if (sensors[SIdx("IR front left")] == 0) { double deriv = a * (1 - pow((v / v0), delta)); motors[MIdx("right motor")] = (v + deriv * 0.01) / (wheelcorr * maxSpeed); motors[MIdx("left motor")] = (v + deriv * 0.01) / (wheelcorr * maxSpeed); } else { double deriv = a * (1 - pow((v / v0), delta)- pow((sDesired / dx), 2)); if ((v + deriv * 0.01) / (wheelcorr * maxSpeed) < 0) { motors[MIdx("right motor")] = 0; motors[MIdx("left motor")] = 0; } else { motors[MIdx("right motor")] = (v + deriv * 0.01) / (wheelcorr * maxSpeed); motors[MIdx("left motor")] = (v + deriv * 0.01) / (wheelcorr * maxSpeed); } }

To adapt the differential equation to the simulation we added if..else-statements. The first one ensures that the robot shows "free traffic behavior" when the sensor value is 0, though to the normalization. With the second statement the velocity can never be smaller than 0. This guarantees that the simulation runs stable, even if the initial distance between the robots is smaller than the minimum distance $s_{0}$.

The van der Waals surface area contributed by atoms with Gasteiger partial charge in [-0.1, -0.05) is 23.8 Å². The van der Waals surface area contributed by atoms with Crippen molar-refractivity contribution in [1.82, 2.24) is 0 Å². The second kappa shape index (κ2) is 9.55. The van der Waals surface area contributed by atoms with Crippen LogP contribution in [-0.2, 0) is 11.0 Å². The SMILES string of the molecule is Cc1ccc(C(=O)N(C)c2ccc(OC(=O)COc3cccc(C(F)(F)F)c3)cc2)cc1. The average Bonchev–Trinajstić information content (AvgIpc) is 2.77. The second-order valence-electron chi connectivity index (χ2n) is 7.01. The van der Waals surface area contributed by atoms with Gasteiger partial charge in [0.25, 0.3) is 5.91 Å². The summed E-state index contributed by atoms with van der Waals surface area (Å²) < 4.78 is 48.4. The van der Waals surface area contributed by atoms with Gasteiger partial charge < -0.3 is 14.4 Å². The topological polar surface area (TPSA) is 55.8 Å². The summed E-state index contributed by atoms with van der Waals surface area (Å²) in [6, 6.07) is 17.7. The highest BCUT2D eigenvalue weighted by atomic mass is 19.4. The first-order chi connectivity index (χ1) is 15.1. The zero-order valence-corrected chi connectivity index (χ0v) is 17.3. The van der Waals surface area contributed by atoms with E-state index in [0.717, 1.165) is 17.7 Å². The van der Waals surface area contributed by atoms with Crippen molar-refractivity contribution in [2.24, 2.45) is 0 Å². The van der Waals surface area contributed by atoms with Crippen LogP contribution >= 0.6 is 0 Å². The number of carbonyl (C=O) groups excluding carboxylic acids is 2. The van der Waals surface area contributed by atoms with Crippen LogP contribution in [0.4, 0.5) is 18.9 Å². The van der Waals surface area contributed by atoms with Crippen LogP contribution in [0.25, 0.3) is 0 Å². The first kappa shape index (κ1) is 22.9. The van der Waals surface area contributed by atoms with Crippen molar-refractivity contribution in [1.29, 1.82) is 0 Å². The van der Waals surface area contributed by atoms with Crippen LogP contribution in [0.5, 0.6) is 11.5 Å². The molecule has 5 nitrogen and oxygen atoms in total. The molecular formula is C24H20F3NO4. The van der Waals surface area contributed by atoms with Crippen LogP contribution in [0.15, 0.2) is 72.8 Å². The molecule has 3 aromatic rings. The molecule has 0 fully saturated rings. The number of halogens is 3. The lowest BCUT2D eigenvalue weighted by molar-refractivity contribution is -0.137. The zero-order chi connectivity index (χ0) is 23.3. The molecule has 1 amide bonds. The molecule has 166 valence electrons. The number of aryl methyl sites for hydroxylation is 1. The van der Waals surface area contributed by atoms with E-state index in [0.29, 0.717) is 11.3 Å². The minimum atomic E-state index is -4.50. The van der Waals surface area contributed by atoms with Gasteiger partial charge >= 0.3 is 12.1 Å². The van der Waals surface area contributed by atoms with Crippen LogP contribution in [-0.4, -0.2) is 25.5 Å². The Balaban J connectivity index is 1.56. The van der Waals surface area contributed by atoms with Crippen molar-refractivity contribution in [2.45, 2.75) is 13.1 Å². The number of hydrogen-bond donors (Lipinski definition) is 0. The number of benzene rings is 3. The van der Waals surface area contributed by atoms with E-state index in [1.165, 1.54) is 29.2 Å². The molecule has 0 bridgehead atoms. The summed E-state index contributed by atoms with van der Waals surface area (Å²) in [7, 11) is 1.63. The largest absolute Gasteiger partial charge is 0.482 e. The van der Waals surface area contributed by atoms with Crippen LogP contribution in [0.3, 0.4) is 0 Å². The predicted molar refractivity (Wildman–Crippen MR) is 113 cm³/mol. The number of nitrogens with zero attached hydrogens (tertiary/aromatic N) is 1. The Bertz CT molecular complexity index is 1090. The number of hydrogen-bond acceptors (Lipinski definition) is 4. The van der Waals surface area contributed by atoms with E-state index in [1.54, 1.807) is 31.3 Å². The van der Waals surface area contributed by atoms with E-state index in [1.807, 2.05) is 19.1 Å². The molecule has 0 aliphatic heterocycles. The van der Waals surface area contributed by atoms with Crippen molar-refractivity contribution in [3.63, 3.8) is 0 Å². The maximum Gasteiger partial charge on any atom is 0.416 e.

main.cppdifferential.cpp

basiccontroller.cpp

differential.h

### Project Code

Here you can download the project file of the simulation as a zip-folder.

## Experiments and Results

To give some impression of the actual behaviour of the robots you can look at the two following videos. The first one is without noise, the second one is with noise set to 0.125. These are the same parameter settings analysed in Section 1 of Experiments and Results.

### Analysis of a single experiment

**Note: you can enlarge every image by clicking.**

To develop analysis tools for circular traffic jams, we first had a look at one single experiment with following parameters:

- $v_{0}$: 4 m $\cdot$ s$^{-1}$
- $s_{0}$: 4 m
- $T$: 0.5
- noise: 0.0